When you start to unbox it, you first see several leaflets: the quick installation guide (which I recommend reading), some troubleshooting tips, useful when you have older devices that can’t access Wi-Fi 6 networks, warranty information, and the license for the firmware used on the Archer AX23.
Alongside the leaflets I just mentioned, you find the router nicely packaged in protective plastic, its power adapter, and a short CAT5e network cable.
The unboxing experience is similar to that of all TP-Link Archer routers, and inside the box, you find everything you need to start setting up your network.
TP-Link Archer AX23 looks a lot like the Archer AX20, another affordable router I greatly appreciated. Like its brother, it is a thin router made of plastic material with a classic look. I like the X on the top, inspired by its support for the 802.11ax standard, also known as Wi-Fi 6. The size of this router is identical to Archer AX20: 10.2 × 5.3 ×1.5 inches or 260.2 × 135.0 × 38.6 mm in width, depth, and height. It also weighs just 404 grams or 0.89 pounds.
On the back of the Archer AX23, you find four LAN Ethernet ports and the WAN port, all working at 1 Gbps, the Power button, the Power jack, the Reset jack, and a button for turning the Wi-Fi On and Off and controlling the WPS feature.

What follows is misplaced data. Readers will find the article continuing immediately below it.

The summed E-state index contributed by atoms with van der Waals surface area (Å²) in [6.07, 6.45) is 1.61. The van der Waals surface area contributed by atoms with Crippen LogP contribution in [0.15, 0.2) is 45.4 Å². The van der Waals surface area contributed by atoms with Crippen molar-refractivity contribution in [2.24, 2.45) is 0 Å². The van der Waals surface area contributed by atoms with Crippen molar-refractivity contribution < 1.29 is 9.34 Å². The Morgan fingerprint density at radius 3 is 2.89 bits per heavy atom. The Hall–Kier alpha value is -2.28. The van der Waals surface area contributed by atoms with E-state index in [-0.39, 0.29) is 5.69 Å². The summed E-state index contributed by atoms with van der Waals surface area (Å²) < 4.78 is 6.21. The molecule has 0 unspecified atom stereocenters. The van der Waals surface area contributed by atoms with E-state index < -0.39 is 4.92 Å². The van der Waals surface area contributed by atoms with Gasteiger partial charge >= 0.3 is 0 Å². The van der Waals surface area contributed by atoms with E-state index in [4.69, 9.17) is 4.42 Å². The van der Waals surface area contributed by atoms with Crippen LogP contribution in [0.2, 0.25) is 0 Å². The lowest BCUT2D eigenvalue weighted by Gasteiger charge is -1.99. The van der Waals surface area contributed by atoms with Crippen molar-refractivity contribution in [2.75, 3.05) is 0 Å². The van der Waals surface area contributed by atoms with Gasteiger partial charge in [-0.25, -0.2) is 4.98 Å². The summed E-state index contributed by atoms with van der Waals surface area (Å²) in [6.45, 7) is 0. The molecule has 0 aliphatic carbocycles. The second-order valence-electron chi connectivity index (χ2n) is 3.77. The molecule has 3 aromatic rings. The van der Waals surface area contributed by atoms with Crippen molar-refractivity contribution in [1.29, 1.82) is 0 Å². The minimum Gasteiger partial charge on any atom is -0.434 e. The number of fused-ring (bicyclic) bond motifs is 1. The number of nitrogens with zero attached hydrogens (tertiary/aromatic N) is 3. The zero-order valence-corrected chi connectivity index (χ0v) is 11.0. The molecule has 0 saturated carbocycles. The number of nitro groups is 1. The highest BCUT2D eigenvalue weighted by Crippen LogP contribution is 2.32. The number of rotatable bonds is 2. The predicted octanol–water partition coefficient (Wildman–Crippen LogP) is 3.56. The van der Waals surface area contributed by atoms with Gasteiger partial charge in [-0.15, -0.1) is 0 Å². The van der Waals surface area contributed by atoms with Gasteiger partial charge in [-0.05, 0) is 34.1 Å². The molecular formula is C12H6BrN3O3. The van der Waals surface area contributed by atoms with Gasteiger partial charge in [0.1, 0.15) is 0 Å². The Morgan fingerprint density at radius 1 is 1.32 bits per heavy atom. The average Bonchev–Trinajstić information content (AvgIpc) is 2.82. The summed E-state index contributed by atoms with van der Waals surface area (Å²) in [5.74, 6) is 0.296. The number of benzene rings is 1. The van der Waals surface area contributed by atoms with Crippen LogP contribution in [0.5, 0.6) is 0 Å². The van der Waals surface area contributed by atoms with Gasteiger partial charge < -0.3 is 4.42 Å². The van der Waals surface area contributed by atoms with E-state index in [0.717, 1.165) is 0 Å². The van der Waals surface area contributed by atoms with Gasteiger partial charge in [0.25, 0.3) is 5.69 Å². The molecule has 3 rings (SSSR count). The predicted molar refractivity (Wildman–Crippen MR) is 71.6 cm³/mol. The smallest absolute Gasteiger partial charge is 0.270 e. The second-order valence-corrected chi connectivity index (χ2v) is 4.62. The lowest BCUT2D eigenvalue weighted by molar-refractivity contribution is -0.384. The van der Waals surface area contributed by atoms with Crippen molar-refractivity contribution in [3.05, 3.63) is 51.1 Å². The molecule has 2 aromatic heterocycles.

On the bottom of the router, you find a sticker that tells you the specific model you own and gives details about its default Wi-Fi configuration. There are also holes for mounting it on walls, which can be useful to some users. The sticker told me that I was testing the v1.0 hardware version. However, in some markets and shops, you may also find a v1.20 hardware version with a slightly different configuration than mine.
Unlike the Archer AX20, which has a Broadcom processor, TP-Link Archer AX23 has a dual-core MediaTek MT7621DA System on a Chip (SoC) running at 880 MHz, 128 MB of RAM, and 16 MB of storage space for its firmware. Spec-wise, it looks like a slightly underpowered version of its somewhat more expensive brother, as it is designed for networks with fewer devices, set in smaller living spaces. However, unlike the Archer AX20, which offers 2x2 MU-MIMO transfers, Archer AX23 offers 4x4 MU-MIMO wireless transfers.